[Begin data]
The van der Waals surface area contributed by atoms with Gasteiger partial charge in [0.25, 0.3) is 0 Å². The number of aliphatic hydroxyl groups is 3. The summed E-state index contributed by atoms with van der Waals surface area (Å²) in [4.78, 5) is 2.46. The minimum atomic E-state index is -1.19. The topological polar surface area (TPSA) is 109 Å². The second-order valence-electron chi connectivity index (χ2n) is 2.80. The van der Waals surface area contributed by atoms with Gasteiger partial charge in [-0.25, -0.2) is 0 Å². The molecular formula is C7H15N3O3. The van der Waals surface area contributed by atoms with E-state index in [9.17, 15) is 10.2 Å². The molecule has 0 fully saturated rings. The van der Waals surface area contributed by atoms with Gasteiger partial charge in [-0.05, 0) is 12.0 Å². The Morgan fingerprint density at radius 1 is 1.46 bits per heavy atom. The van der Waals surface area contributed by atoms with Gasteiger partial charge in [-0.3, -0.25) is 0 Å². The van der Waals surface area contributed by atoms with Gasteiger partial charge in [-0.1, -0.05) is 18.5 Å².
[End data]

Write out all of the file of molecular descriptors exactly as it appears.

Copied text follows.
The van der Waals surface area contributed by atoms with Gasteiger partial charge in [0.25, 0.3) is 0 Å². The number of aliphatic hydroxyl groups is 3. The summed E-state index contributed by atoms with van der Waals surface area (Å²) in [4.78, 5) is 2.46. The minimum atomic E-state index is -1.19. The topological polar surface area (TPSA) is 109 Å². The second-order valence-electron chi connectivity index (χ2n) is 2.80. The van der Waals surface area contributed by atoms with Gasteiger partial charge in [-0.25, -0.2) is 0 Å². The molecular formula is C7H15N3O3. The van der Waals surface area contributed by atoms with E-state index in [9.17, 15) is 10.2 Å². The molecule has 0 fully saturated rings. The van der Waals surface area contributed by atoms with Gasteiger partial charge in [-0.05, 0) is 12.0 Å². The Morgan fingerprint density at radius 1 is 1.46 bits per heavy atom. The van der Waals surface area contributed by atoms with Gasteiger partial charge in [-0.3, -0.25) is 0 Å². The van der Waals surface area contributed by atoms with Gasteiger partial charge in [-0.1, -0.05) is 18.5 Å².